UBC Theses and Dissertations
Engelmann spruce and subalpine fir seed dispersal in the ESSF wet cold subzone Kraft, Daniel Nathan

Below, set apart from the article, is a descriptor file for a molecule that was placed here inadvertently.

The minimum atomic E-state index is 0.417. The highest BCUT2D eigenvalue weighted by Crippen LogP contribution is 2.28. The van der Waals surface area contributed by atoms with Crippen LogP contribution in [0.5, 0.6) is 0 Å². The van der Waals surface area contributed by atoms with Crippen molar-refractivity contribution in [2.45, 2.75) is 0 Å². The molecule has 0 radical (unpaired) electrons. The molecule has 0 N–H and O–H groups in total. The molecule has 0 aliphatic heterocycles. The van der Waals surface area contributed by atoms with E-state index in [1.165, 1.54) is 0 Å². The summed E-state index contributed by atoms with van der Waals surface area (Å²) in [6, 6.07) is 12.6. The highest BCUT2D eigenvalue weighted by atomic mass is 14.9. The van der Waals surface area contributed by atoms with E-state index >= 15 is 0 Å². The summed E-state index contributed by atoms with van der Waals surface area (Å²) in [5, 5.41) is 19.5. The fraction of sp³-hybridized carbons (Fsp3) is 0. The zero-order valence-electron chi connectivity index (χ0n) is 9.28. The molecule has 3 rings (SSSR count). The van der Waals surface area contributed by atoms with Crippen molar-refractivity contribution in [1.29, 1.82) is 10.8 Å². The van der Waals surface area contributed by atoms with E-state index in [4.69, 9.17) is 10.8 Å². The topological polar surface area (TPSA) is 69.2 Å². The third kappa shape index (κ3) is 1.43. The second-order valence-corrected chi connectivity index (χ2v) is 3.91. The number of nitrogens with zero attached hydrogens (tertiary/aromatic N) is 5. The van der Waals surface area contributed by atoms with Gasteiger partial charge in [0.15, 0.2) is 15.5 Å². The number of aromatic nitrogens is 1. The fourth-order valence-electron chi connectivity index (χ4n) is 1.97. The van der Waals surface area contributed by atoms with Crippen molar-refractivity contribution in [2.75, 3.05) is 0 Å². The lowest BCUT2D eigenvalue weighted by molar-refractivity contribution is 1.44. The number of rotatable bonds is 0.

Conventional silviculture practices used on lower elevation stands have failed to adequately restock stands within the Engelmann spruce/subalpine fir zone (Butt 1990, Farnden 1994). The supply of viable seed is critical for successful natural regeneration (Rowe ei a[. 1970). This study was conducted at the Sicamous Creek site in the ESSF zone of interior British Columbia over the winter of 1997-1998. Four harvest treatments (Individual Tree Selection (ITS), 0.1 ha cut, 1 ha and 10 ha clearcuts) were analyzed in terms of the seed dispersed by the Engelmann spruce (picea engelmanni) a n d subalpine fir (Abies lasiocarpa) trees remaining after harvest. The spruce seed populations in the ITS and 0.1 ha treatments were not statistically different from the uncut spruce seed population; however, the quantity of fir seed was reduced significantly. Within the 10 ha and 1 ha clearcuts the relative composition of Engelmann spruce to subalpine fir seed increased to a ratio of over 5 to 1 from 1.7 to 1 in the uncut stands. This compositional change suggests spruce seed is more amenable to wind dispersal than fir seed. The south edge supplied the most seed into the clearings, while the north edge contributed the least. The amount of seed deposited closest to an edge was positively correlated to the frequency of its respective prevailing winds; however, the magnitude of the relationship declined as the clearing decreased in area. A mechanistic seed dispersal model (DISPERSE) was developed to estimate the spatial distribution of seed in a clearing. The spatial distribution of spruce and fir seed were simulated for the wind directions and velocities recorded at the Sicamous Creek site, in conjunction with the corresponding tree heights and aerodynamics inherent to the seeds. DISPERSE estimated the spatial distribution of seed in the 10 ha clearing accurately; however, its predictions did not adequately characterize the decline of seed densities with distance from the edge in the 1 ha clearing.
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